For me, this is a recording that should be in every music library. And this new release in such excellent sound quality is both highly appreciated and recommended.

Elgar Falstaff, Cockaigne Overture, Sir Adrian Boult. Philharmonic Promenade Orchestra. HDTT 1957, 2022 (DSD256, DXD) HERE

This is a rare early stereo recording released by Westminster Records in 1957. Today we sometimes forget about the Westminster label. We shouldn't. In its day Westminster was producing state of the art recordings that continue to sound absolutely terrific when you can find them.

The Westminster Labs series was truly the audiophile label of its day. Well this is not a Labs recording, but it is still excellent. It holds its own easily among the Mercury and Decca recordings of the period. Sir Adrian Boult is perhaps the pre-eminent interpreter of Elgar's music. And here Boult is on top of his game with a lively, insightful, sometimes saucy, sometimes wryly humorous, interpretations of two of Elgar's most accessible and enjoyable pieces of music. If you think you don't like Elgar, and you've not listened to these two works, well... you have a treat in store. A delightful discovery, perhaps.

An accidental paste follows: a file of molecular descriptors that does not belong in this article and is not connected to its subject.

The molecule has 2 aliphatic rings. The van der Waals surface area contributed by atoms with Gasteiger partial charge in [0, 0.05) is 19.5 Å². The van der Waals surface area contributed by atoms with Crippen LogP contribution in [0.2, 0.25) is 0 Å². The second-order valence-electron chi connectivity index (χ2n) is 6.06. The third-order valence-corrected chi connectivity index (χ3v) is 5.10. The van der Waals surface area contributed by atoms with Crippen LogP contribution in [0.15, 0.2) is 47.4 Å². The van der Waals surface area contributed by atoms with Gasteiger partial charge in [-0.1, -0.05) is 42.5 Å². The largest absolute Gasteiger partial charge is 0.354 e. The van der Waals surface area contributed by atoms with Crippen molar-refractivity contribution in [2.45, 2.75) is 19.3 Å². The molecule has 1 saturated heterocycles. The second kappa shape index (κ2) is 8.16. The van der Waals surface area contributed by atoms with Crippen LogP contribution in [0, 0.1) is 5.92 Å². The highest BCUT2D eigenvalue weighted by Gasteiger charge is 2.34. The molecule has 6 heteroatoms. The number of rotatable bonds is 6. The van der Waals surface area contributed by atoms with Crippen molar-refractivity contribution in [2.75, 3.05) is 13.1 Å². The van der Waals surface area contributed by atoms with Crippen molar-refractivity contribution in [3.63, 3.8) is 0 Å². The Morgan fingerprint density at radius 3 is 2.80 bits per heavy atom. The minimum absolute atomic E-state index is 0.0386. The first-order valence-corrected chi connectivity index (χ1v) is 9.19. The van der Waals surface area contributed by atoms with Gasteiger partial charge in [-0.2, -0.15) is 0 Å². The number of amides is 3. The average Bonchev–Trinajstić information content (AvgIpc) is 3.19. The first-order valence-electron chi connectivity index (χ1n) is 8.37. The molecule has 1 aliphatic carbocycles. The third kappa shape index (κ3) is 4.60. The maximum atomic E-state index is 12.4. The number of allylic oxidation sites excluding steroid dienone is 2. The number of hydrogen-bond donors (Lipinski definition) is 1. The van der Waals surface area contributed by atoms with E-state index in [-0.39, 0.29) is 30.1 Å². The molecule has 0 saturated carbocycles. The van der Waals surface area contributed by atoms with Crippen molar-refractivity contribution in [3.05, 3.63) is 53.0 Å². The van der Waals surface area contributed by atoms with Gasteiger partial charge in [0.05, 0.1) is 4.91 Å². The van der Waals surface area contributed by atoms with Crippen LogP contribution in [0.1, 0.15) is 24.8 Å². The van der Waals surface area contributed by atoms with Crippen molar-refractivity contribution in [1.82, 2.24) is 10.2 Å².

Now, for a stunning Westminster Labs recording, you really should have this 1956 stereo recording of Stravinsky's L'Histoire du Soldat in your collection. See my earlier review HERE.

L-R: Original Westminster Labs cover; HDTT cover for a Pure DSD256 transfer from a Westminster Sonotape 2-track 15ips tape.

Mozart Symphony No. 32 - Symphony No. 38 "Prague", Peter Maag. London Symphony Orchestra. HDTT 1959, 2022 (DSD256, DXD) HERE